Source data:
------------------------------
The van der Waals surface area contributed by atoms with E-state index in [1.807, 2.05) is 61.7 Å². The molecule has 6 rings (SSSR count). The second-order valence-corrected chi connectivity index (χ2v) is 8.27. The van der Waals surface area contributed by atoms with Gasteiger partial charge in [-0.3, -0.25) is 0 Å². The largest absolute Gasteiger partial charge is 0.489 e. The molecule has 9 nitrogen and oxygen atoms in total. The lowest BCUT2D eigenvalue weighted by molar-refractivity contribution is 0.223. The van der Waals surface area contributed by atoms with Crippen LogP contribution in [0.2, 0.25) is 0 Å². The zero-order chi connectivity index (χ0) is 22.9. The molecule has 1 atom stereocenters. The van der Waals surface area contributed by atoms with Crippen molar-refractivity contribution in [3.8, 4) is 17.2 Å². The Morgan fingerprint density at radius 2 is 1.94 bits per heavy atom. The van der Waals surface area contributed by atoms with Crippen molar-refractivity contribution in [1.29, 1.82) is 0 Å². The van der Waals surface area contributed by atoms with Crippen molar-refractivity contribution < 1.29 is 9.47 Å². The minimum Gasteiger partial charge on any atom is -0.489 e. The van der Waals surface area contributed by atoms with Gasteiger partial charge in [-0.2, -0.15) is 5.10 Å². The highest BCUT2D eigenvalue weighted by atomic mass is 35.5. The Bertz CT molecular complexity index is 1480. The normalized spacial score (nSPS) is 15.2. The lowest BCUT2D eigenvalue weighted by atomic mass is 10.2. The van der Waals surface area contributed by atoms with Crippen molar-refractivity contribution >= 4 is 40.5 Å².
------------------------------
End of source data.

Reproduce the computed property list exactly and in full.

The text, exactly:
The van der Waals surface area contributed by atoms with E-state index in [1.807, 2.05) is 61.7 Å². The molecule has 6 rings (SSSR count). The second-order valence-corrected chi connectivity index (χ2v) is 8.27. The van der Waals surface area contributed by atoms with Gasteiger partial charge in [-0.3, -0.25) is 0 Å². The largest absolute Gasteiger partial charge is 0.489 e. The molecule has 9 nitrogen and oxygen atoms in total. The lowest BCUT2D eigenvalue weighted by molar-refractivity contribution is 0.223. The van der Waals surface area contributed by atoms with Crippen LogP contribution in [0.2, 0.25) is 0 Å². The zero-order chi connectivity index (χ0) is 22.9. The molecule has 1 atom stereocenters. The van der Waals surface area contributed by atoms with Crippen molar-refractivity contribution in [3.8, 4) is 17.2 Å². The Morgan fingerprint density at radius 2 is 1.94 bits per heavy atom. The van der Waals surface area contributed by atoms with Crippen molar-refractivity contribution in [1.29, 1.82) is 0 Å². The van der Waals surface area contributed by atoms with Crippen molar-refractivity contribution < 1.29 is 9.47 Å². The minimum Gasteiger partial charge on any atom is -0.489 e. The van der Waals surface area contributed by atoms with Gasteiger partial charge in [-0.2, -0.15) is 5.10 Å². The highest BCUT2D eigenvalue weighted by atomic mass is 35.5. The Bertz CT molecular complexity index is 1480. The normalized spacial score (nSPS) is 15.2. The lowest BCUT2D eigenvalue weighted by atomic mass is 10.2. The van der Waals surface area contributed by atoms with Crippen molar-refractivity contribution >= 4 is 40.5 Å².